remains focussed on their ‘live production’ business operations.” Expanding on what he feels are the key differences between competitors and Technimove, Ochea underlines, “We focus on quality of service to the extreme. Our service levels are exceptionally high. We believe that this is what is needed when moving client’s critical environments. We ask ourselves ‘why would you settle for anything less?’ “The other key differentiator is that we have all the expertise needed to complete a project inhouse, as opposed to outsourcing, like our competitors do. We believe, when you outsource, it weakens you. We also have great experience and a huge amount of our work is won through recommendation, our clients are often our biggest sources of new contracts.”
May 2018 | 17
Delivering on the detail Technimove’s abilities are widely recognised across the IT sector with companies such as IBM, HPE, and Fujitsu and enterprise class data centre providers like, Equinix, Ark, Interxion, Virtus, Cyxtera and Global Switch, all acting as resellers for the company’s services direct to their customers. Just one example of a recent success story came when the company took on a project for Pokerstars, styled as the world’s largest on-line poker platform. The project involved 750 racked devices and 12 EMC Symmetrix racks, all moving from Guernsey to the Isle of Man. The client’s preferred option was to fly the equipment, so Technimove provided a fully managed service, which included chartering three planes and negotiating landing times at both airports. Ochea explains, “We had a week to complete the migration, which included all of the patching, which of course needed to be perfect. We actually ended up completing the project in just five days.” Another recent project was for a major hedge-fund, which needed 15 racks of equipment to be 18 | May 2018
relocated from a Docklands data centre to one located in Iceland. Again, the company chartered a plane and provided a full end to end service, inclusive of project management, auditing and all of the cabling work. Another major recent project has been working with the University College London (UCL). This has been a two year contract to migrate the prestigious university’s equipment out of several central London buildings. Technimove worked under UCL’s Programme Lead to provide a project team to design and execute logical and physical migrations. The project involved in excess of 3000 servers. Ochea sums up, “Ultimately, we have found success by offering a higher level of service, yes our services cost a little more, but we deliver a whole lot more. However, we are still ambitious for more growth and stand ready to offer our services direct to companies large and small whose path to updating their systems involves migration. Technimove is always evolving, so new services will be added in the future. In particular we are building our ‘Transitional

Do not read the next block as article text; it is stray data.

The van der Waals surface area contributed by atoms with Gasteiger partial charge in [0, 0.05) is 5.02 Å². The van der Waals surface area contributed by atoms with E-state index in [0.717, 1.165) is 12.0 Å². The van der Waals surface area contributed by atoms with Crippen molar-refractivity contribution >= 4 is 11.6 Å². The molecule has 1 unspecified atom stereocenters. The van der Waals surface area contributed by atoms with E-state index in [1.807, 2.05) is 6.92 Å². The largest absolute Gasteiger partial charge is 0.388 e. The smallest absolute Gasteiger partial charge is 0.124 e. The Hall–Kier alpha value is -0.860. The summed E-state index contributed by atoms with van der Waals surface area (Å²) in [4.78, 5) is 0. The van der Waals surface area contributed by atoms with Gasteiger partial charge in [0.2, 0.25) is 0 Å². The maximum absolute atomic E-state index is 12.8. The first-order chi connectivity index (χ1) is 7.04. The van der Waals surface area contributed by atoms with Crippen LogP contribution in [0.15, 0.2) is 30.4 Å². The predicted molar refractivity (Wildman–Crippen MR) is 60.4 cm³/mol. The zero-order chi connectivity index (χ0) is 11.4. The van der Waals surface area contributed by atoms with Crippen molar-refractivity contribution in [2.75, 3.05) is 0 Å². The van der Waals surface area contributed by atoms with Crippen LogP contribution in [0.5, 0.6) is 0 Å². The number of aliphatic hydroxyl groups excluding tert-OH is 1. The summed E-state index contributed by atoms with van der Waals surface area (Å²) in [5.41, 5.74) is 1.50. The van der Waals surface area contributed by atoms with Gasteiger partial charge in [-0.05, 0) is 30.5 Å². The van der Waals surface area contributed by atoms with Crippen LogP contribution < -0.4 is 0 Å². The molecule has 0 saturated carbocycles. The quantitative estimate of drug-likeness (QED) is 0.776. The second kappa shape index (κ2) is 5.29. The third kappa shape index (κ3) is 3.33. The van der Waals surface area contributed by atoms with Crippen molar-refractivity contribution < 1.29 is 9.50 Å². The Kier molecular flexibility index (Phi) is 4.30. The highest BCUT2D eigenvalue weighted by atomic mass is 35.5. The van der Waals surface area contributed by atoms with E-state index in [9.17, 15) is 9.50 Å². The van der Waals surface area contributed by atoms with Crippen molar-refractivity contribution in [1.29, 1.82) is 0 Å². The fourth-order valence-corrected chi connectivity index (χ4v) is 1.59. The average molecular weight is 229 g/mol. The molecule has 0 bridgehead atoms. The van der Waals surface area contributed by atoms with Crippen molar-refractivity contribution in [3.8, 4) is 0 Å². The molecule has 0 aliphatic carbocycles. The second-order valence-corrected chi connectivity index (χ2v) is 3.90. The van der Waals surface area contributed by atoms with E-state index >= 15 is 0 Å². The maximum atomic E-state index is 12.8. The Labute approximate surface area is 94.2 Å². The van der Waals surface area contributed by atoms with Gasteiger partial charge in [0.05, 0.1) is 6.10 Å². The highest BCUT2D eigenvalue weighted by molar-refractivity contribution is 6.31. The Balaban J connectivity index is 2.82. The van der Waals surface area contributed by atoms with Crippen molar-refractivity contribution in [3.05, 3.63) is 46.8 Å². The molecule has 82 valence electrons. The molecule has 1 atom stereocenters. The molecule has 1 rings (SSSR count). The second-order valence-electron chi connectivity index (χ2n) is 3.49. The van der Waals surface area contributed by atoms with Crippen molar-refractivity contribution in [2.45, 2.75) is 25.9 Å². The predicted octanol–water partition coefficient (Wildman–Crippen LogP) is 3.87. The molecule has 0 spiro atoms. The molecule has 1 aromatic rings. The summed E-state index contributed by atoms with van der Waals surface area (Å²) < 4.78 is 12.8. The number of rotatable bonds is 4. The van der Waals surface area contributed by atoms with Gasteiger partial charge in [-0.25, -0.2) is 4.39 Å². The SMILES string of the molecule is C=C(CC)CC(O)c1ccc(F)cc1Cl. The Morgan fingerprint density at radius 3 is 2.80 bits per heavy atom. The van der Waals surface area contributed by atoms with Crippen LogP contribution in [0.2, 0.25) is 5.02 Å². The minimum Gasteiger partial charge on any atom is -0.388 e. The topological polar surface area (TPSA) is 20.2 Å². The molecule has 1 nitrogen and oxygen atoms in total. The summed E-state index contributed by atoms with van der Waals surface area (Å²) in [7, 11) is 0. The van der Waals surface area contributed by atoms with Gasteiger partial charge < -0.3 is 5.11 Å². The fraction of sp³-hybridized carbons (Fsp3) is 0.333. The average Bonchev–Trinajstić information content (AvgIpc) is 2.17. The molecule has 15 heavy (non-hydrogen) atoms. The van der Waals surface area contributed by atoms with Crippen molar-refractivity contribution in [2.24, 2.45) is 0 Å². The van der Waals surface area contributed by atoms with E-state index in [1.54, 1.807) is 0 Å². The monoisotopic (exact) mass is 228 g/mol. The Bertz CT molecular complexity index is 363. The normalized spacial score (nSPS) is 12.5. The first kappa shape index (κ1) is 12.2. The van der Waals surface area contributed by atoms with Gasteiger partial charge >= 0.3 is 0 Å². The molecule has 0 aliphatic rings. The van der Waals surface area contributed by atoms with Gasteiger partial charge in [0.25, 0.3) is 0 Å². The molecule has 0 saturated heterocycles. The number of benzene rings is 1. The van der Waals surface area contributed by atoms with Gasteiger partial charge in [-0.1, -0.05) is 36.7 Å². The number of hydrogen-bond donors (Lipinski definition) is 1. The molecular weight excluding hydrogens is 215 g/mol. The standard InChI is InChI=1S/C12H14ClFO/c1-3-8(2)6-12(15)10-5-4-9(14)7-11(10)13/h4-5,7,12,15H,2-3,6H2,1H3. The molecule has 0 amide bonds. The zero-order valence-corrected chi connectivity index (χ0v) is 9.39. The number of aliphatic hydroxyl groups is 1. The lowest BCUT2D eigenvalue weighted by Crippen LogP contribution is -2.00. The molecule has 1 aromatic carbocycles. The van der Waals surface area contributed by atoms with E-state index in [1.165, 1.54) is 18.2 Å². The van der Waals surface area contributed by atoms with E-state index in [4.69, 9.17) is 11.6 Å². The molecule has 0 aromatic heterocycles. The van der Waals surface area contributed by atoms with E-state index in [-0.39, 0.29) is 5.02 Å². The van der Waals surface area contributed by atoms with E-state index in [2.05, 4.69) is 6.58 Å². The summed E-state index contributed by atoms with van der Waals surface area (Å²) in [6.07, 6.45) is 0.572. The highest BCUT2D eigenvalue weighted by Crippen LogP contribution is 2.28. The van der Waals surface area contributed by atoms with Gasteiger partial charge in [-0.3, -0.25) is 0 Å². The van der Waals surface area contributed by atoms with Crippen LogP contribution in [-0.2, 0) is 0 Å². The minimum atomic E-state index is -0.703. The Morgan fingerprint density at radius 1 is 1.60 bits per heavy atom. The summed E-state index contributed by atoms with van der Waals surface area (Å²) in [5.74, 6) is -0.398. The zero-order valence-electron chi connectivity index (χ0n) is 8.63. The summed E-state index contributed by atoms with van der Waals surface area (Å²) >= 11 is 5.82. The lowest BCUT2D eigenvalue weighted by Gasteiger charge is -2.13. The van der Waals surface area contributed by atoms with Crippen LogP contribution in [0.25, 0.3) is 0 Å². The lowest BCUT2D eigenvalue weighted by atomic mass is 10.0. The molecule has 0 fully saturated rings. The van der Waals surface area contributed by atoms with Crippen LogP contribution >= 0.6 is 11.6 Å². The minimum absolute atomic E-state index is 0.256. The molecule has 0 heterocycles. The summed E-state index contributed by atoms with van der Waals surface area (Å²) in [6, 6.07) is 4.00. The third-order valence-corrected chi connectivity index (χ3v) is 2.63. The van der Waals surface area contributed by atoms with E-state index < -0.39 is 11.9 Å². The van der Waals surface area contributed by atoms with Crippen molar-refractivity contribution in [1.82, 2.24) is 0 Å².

The Complete Technimove Service • Transformational Consultancy Services • Rationalisation or Consolidation Consultancy • Migration Programme & Project Management • Application & Infrastructure Auditing Cabling Solutions • Logical & Physical Migration Services
Consultancy Offering’. This opens us up more to projects that do not involve migrations, such as digital and business transformation projects, for which we have several consultants currently in roles, offering services. However, we are firm believers in doing everything we do well, so we will never forsake quality and depth, for growth. Give us a call and find out how we can deliver for you.”
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Withstand the demand Matthew Fuller, technical services director at ABM Critical Solutions, tells us why Data Centre Infrastructure Management (DCIM) is paramount for e-tail businesses to properly handle increasing consumer demand.
one are the days when the only way to shop was on a high street. Increased connectivity, coupled with the Internet of Things, is changing the retail landscape. The simplicity of online shopping contributed to the £16.2 billion we were predicted to spend online last year on clothing and fashion and it doesn’t look to be slowing down. So big is the trend, that over the next five years, the online fashion market alone, is forecast to increase a further 79% by 2022, reaching just under £29 billion. The question for all retailers, not just the clothing and fashion sector, is how do you ensure your Data Centre Infrastructure Management (DCIM) can withstand the demand of online? It might feel like an obvious question, but you’d be surprised how many well-known retailers fail to get this right.
20 | May 2018
“Without investing in DCIM, it means that any business, regardless of its size, is at risk.”
The DCIM of a business represents the collection of tools that help it to organise and manage its data storage, within a centre. This includes everything from drives and cables to computers. The nuts and bolts of the back end. An efficient DCIM system will assist a business to meet the growing global demand for storing information electronically. That may be devising more efficient ways to store and access electronic data, or implementing processes that prevent overheating which could cause failures. Despite being multi-millionpound businesses, many top brands fail to implement a robust DCIM and therefore fail to safeguard their entire operation. In a project recently, a £10m online retail business had not invested in its own DCIM in over 20 years, leaving it in such a fragile condition that it could have fallen over at any time. Costs and the complexity of developing and maintaining the infrastructure are usually the barriers to investment. It’s ironic that cost could prevent investment in this area of the business, yet failure to do so could be the one thing that closes the entire operation down. Most retail data centres are built on a 10-year cycle, but, the average retailer probably invests in its DCIM every 15 years. Without investing, it means that any business, regardless of its size, is at risk. For the project we completed recently, the repercussions of the DCIM failing would have been